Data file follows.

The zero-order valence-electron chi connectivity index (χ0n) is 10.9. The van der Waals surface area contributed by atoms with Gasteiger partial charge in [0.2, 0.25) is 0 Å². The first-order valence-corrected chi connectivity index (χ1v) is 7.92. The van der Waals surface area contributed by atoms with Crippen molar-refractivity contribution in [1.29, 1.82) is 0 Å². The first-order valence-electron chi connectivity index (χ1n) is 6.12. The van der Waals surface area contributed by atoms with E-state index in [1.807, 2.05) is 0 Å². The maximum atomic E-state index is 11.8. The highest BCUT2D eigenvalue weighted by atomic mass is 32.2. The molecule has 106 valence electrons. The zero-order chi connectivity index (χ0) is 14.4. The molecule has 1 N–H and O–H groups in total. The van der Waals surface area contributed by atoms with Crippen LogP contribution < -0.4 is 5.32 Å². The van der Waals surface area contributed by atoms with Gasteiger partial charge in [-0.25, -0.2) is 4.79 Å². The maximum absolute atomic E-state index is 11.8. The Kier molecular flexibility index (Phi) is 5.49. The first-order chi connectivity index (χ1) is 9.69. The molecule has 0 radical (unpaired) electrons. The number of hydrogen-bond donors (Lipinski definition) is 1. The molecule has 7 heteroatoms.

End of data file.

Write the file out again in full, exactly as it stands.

The zero-order valence-electron chi connectivity index (χ0n) is 10.9. The van der Waals surface area contributed by atoms with Gasteiger partial charge in [0.2, 0.25) is 0 Å². The first-order valence-corrected chi connectivity index (χ1v) is 7.92. The van der Waals surface area contributed by atoms with Crippen molar-refractivity contribution in [1.29, 1.82) is 0 Å². The first-order valence-electron chi connectivity index (χ1n) is 6.12. The van der Waals surface area contributed by atoms with E-state index in [1.807, 2.05) is 0 Å². The maximum atomic E-state index is 11.8. The highest BCUT2D eigenvalue weighted by atomic mass is 32.2. The molecule has 106 valence electrons. The zero-order chi connectivity index (χ0) is 14.4. The molecule has 1 N–H and O–H groups in total. The van der Waals surface area contributed by atoms with Crippen LogP contribution < -0.4 is 5.32 Å². The van der Waals surface area contributed by atoms with Gasteiger partial charge in [-0.25, -0.2) is 4.79 Å². The maximum absolute atomic E-state index is 11.8. The Kier molecular flexibility index (Phi) is 5.49. The first-order chi connectivity index (χ1) is 9.69. The molecule has 0 radical (unpaired) electrons. The number of hydrogen-bond donors (Lipinski definition) is 1. The molecule has 7 heteroatoms.